Information technology (IT)
The IT department is responsible for managing information technology aspects of an organisation. It is responsible for managing computer networks, computer hardware, and software applications. It also manages network security, data security, and privacy issues.
Relationship between different organisational functions
Various functions of an organisation are interdependent with each other. For example, the marketing function needs information from the research & development department in order to know what consumers want and need. Similarly, the sales function requires information about the company’s products and services. This information helps the sales team meet with customers and close deals.
The production and supply chain functions are also interdependent. The production function needs materials to produce goods or services. For example, a car manufacturing company needs parts in order to produce a car. The supply chain function manages materials in order to complete deliveries on time.
IT department is very important in any organisation. It helps the organisation run operations smoothly. However, it must depend on the HR department to provide it with appropriately skilled IT staff. Indeed, HR department plays a crucial role in the success of an organisation by addressing its human resource needs. This shows that different organisational functions are interdependent with each other as they depend on each other to function properly.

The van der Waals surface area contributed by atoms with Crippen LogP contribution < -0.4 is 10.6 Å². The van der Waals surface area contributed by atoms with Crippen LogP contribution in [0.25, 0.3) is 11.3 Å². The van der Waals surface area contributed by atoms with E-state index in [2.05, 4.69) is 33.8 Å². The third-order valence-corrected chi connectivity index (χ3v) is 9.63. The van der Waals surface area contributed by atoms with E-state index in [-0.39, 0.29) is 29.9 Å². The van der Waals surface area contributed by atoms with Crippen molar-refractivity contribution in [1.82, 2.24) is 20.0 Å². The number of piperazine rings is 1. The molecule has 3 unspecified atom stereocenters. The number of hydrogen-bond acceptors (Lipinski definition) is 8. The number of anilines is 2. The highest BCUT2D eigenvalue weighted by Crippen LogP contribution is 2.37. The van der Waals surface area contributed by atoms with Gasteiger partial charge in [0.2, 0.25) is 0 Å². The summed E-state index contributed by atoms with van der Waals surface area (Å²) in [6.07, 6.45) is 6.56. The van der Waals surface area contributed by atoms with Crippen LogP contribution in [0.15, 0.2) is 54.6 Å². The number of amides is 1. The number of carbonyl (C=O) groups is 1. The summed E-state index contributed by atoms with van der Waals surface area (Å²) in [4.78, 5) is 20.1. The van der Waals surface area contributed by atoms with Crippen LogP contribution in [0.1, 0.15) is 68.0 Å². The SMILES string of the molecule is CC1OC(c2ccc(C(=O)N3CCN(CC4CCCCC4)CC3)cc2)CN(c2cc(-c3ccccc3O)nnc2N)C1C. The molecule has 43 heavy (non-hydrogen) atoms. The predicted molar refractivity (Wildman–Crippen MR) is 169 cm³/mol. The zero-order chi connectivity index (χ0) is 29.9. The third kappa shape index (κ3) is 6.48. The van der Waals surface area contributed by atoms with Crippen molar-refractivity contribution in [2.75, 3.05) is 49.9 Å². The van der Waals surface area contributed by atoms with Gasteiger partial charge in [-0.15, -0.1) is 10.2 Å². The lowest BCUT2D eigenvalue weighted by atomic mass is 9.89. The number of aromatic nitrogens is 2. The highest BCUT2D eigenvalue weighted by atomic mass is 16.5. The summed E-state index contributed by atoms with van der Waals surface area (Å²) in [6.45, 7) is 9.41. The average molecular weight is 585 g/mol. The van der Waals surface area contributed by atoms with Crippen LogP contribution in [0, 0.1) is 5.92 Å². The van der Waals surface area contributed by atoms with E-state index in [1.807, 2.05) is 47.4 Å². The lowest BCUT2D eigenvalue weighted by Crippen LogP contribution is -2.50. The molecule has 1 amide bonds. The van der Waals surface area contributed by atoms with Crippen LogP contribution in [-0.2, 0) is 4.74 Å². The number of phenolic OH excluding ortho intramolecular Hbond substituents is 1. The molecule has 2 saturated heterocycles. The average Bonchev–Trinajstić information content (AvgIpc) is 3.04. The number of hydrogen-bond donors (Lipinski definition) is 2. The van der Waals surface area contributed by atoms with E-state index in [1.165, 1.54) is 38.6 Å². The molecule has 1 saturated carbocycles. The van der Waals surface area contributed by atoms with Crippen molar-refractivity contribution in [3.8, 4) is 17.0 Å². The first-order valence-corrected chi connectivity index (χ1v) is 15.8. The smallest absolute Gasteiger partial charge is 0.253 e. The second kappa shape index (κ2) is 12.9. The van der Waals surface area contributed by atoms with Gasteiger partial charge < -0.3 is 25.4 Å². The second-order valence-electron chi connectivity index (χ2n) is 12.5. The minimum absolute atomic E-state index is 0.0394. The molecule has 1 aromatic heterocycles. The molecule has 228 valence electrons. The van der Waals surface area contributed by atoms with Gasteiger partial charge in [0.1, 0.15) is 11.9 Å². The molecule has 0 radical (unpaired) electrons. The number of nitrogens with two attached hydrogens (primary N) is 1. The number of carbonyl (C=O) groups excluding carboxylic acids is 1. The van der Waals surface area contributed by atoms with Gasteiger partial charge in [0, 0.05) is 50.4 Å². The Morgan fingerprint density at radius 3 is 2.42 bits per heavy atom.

How do business functions link to organisational objectives and structures?
Business functions link to organisational structures in different ways. For example, some of the organisations are structured in line with their functions and have department such as marketing department, IT department, HR department etc.
Likewise, wider organisational objectives can not be successfully achieved if departmental objectives are not achieved. For instance, the growth objectives of a company are usually influenced by the current sales and progress. If the company is not doing well in terms of sales, and personnel management, thinking of further growth could be seriously questioned.
Summary of the relationship between different organisational functions
There are a variety of functions that an organisation needs to conduct to runt its operations efficiently. These functions work in collaboration with each other. Weaknesses in one may have massive knock-on impact on the rest of the others. Therefore, organisations must be agile, innovative, and have the ability to carry out those functions appropriately.
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Last update: 21 October 2022
BBC (2022) Business operations, available at: https://www.bbc.co.uk/bitesize/guides/zhs4gwx/revision/1 (accessed 21 October 2022)
Indeed (2021) Why is marketing important in business, available at: https://www.indeed.com/career-advice/career-development/why-marketing (accessed 20 October 2022)
Williams, C. (2021) Redefining the role of HR in 2021, available at: https://www.forbes.com/sites/forbeshumanresourcescouncil/2021/03/08/redefining-the-role-of-hr-in-2021/?sh=6dea807d56d5 (accessed 21 October 2022)
Author: M Rahman
M Rahman writes extensively online and offline with an emphasis on business management, marketing, and tourism. He is a lecturer in Management and Marketing. He holds an MSc in Tourism & Hospitality from the University of Sunderland. Also, graduated from Leeds Metropolitan University with a BA in Business & Management Studies and completed a DTLLS (Diploma in Teaching in the Life-Long Learning Sector) from London South Bank University.